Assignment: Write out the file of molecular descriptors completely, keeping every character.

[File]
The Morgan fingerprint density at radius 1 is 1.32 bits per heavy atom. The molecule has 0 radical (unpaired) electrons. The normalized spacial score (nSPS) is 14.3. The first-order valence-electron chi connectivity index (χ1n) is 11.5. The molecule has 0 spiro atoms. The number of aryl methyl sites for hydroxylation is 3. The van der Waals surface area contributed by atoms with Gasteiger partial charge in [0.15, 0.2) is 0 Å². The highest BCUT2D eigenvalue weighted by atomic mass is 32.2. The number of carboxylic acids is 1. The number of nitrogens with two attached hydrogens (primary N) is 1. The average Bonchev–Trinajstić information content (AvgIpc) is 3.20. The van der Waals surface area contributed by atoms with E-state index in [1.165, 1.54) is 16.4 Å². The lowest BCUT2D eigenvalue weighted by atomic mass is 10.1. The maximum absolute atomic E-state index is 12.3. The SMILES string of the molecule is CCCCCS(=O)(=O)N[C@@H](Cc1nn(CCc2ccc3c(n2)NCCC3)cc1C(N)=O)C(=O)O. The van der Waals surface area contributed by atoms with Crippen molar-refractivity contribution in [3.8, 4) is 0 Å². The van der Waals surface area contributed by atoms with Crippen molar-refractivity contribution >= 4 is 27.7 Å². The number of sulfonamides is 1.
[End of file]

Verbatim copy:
The Morgan fingerprint density at radius 1 is 1.32 bits per heavy atom. The molecule has 0 radical (unpaired) electrons. The normalized spacial score (nSPS) is 14.3. The first-order valence-electron chi connectivity index (χ1n) is 11.5. The molecule has 0 spiro atoms. The number of aryl methyl sites for hydroxylation is 3. The van der Waals surface area contributed by atoms with Gasteiger partial charge in [0.15, 0.2) is 0 Å². The highest BCUT2D eigenvalue weighted by atomic mass is 32.2. The number of carboxylic acids is 1. The number of nitrogens with two attached hydrogens (primary N) is 1. The average Bonchev–Trinajstić information content (AvgIpc) is 3.20. The van der Waals surface area contributed by atoms with E-state index in [1.165, 1.54) is 16.4 Å². The lowest BCUT2D eigenvalue weighted by atomic mass is 10.1. The maximum absolute atomic E-state index is 12.3. The SMILES string of the molecule is CCCCCS(=O)(=O)N[C@@H](Cc1nn(CCc2ccc3c(n2)NCCC3)cc1C(N)=O)C(=O)O. The van der Waals surface area contributed by atoms with Crippen molar-refractivity contribution in [3.8, 4) is 0 Å². The van der Waals surface area contributed by atoms with Crippen molar-refractivity contribution >= 4 is 27.7 Å². The number of sulfonamides is 1.